The boardroom door was closed and she paused there for a slow, deep breath. It was an important day. She’d pitched an idea to Simon for how the company could snag a high-value potential Stakeholder Engagement client, and they planned to present it to the board for approval. It was a new approach, and he wasn’t sure the board would go for it, but he’d agreed she could try. Butterflies fluttered in her stomach and she closed her eyes a moment before reaching for the door handle.
Just as she did, the door flew open, knocking the coffees from her hands. The cups fell to the floor and the hot liquid splashed out all over the patterned carpet – and across her skirt and legs, burning as it landed. She cried out in pain.
Simon stared down at her, his face thunderous. His cheeks were red and sweat gleamed across his brow. With narrowed eyes, his gaze traveled from the spill to her face. “Isabella! Clean up this mess and bring more coffee! There are people in there –” He pointed into the boardroom. “– who only have instant to drink. Why in Heaven’s name the espresso machine chose today to give up the ghost, I’ll never know, but you need to be more careful. And this time, don’t take so long!”
Isabella straightened her skirt and handed him the bag of pastries. “Can’t some of us just have instant? I ran a block in heels to get this coffee and I still have a presentation to make to the board. How am I supposed to get the coffee and be back in time to do that?” She’d worked for weeks to get the presentation just right, and she couldn’t very well give it if she was running off to the cafe. Not to mention how it would look if she was dripping sweat and sporting coffee stains on her skirt and stockings.
Simon clutched the bag in one hand, the other resting on the door handle ready to drag it shut. “Presentation?” he snarled. “I’m making the presentation, you know that. It’s an important pitch – I can’t have just anybody giving it. And anyway, you’re getting coffee.” He yanked the door closed.
Her eyes widened and she gasped as anger burned in her gut. How dare he? Somewhere deep down inside she’d known this would happen. When she’d taken her idea to him, he’d acted as though he wasn’t entirely sold on it, but she could tell from the gleam in his eyes she was onto something. Over the weeks leading up to the meeting he’d tasked her with preparing all the materials and going over the research for the presentation, while insisting she keep him informed and prepare copies for him of everything she did.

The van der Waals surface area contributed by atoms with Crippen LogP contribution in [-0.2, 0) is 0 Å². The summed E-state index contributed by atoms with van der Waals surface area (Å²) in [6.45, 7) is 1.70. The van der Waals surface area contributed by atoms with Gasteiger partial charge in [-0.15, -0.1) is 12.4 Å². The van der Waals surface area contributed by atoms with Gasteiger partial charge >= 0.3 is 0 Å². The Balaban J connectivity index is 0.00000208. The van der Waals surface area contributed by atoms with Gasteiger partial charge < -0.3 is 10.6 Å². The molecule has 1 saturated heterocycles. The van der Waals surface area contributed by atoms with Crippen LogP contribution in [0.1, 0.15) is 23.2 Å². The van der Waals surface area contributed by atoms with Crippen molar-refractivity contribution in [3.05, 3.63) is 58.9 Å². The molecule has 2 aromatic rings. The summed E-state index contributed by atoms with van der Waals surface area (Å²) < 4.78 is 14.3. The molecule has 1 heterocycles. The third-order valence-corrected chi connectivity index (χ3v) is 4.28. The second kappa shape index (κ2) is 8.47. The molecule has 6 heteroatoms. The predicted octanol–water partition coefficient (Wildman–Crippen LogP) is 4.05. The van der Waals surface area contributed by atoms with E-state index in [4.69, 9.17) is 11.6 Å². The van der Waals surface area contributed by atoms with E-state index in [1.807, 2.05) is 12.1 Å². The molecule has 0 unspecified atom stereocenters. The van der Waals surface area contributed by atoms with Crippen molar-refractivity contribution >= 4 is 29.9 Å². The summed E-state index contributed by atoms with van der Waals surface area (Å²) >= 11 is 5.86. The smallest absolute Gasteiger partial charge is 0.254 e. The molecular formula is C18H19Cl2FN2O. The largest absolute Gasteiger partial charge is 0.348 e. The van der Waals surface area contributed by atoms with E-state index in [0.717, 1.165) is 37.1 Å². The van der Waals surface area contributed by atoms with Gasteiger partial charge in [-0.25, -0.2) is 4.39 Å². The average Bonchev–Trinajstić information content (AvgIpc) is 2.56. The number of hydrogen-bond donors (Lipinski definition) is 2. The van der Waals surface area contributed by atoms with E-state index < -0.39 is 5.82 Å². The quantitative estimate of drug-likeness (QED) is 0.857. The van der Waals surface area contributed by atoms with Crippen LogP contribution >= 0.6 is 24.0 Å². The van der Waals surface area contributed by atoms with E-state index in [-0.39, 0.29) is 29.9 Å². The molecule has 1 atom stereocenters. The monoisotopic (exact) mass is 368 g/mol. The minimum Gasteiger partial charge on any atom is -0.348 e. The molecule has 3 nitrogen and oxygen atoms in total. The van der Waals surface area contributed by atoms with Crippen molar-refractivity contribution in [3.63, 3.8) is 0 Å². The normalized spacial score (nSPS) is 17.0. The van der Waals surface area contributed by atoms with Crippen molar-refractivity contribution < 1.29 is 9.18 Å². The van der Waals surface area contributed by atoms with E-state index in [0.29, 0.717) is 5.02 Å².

Now she knew why. He’d never intended for her to make the presentation. And no doubt he’d pass the whole thing off as his idea, his work.
Her throat tightened and she choked back a sob. She’d been an associate director for Smithson Communications for five long years. She’d fetched coffee, compiled research, made phone calls, set appointments … all while her male counterparts took the lead on client accounts and climbed the corporate ladder.
Every time one of them was promoted and she wasn’t, she’d bitten her tongue and vowed to work harder, be better, make certain she was noticed for her achievements. She’d never intended to have a relationship with the boss. But he’d been so charming, so handsome and had known all the right things to say to convince her she was special to him and that a relationship between them wouldn’t change anything.
She hugged her arms around her chest and stared at the closed door, listening to the hum of conversation behind it. What had she been thinking? Her parents would be ashamed of her if they found out. They told her all the time how proud they were of her hard work and her success, not knowing how far she’d strayed from their values. Since moving to Sydney, she’d done so many things she wasn’t proud of just to get ahead. And now she could barely remember why. She almost didn’t recognize herself anymore.
She turned and made eye contact with Sherri the receptionist. Sherri offered Isabella a sympathetic half-smile as she picked up the phone. “Smithson Communications, how can I help you?” she chirruped in the same tone she repeated over and over, all day long.
Isabella sighed and stooped to pick up the scattered coffee cups. She carried them to a trash can, tossed them in, then went to the kitchen for paper towels. After she’d done what she could to clean the stains off the carpet and her skirt, she went to her desk.